“The need of a CMU has increased in all European countries. We have to provide a framework for long term investors.”
“With the new European parliament and commission, we entered into a much more constructive dialogue. We are no longer reacting to their regulatory initiatives but we are rather discussing and shaping the forthcoming regulation of the industry with them like for the long-term investment funds,” he says.
Schindler has deeply criticised the financial tax transaction defended by a few European countries and seen as a hurdle for the capital markets union.
He describes it as an “absolutely counter-productive” measure, stressing that FTT as well as Mifid II will add cost if asset managers want to attract more capital or private capital in SMEs.
“FTT is not easy to quantify but it will add to the cost retail investors will have to bear and it will reduce their returns.”
But Schindler remains optimistic on this issue. “I do not believe that the FTT in its present form will be introduced at all, as most politicians are now realising that what was designed as measure to impose a constraint on banks, will not work – banks will not be the ones paying for the FTT,” he says.
“A few countries want to apply the FTT. Instead of having a whole capital market union, you will only have a limited one and investors would go where the FTT is not applied. But institutions are in the mood for changing or at least lightening regulations.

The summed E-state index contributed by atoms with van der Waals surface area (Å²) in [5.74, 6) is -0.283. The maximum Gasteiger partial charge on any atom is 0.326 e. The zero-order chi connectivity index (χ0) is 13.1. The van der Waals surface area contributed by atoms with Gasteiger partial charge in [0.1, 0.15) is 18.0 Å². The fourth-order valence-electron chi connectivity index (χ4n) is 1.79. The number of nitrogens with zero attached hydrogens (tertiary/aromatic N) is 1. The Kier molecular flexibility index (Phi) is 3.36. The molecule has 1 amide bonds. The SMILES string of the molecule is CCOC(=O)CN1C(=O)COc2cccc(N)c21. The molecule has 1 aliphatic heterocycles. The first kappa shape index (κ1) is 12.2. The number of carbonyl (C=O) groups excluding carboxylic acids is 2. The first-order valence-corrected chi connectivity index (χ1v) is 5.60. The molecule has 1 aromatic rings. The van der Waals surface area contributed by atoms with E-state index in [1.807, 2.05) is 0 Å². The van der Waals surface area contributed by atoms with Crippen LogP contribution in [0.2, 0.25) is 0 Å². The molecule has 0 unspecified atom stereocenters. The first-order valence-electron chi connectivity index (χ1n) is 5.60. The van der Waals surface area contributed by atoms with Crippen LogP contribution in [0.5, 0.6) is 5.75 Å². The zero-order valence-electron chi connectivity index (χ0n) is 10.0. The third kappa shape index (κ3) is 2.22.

“For instance, if you look at Solvency II, there is an initiative to lower capital requirements for investments that will make products more attractive for end investors,” he adds.
Other concerns for Efama on a short-term basis include the standardisation of investment products, “an important issue as it will increase liquidity and make trading easier”, the securitisation of loans and solutions to attract capital from European retail pensions.
Another subject on which Efama has been proactive is the global debate around the alleged “systemic” nature of the asset management industry.
The association has commented last assessment methodologies for identifying non-bank non-insurer global systematically important financial institutions proposed by the Financial stability board (FSB) and the International organisation of securities commissions (Iosco).
“Iosco was wrong when labelling asset management as “shadow banking”. There is no such thing in our activity. At the end of the day, asset management is the most transparent financial instrument,” De Proft argues.
However, he welcomes recent changes announced by Iosco in its approach towards asset managers.
“Before, Iosco was focusing on figures, making then a segregation between big asset managers and the others. The size of the asset manager was important. Iosco has clearly said that they would look at the activities of the asset managers, not necessarily at their size,” he says.
2014 having been a year of records in the European asset management industry, De Proft points out that figures recently published are paving the way to a new year of records in 2015.
“Up to now, all the figures we spot are very positive. The inflows are there and the environment is favourable. The market has been behaving well. This environment will remain unless a major geopolitical choc happens,” he concludes.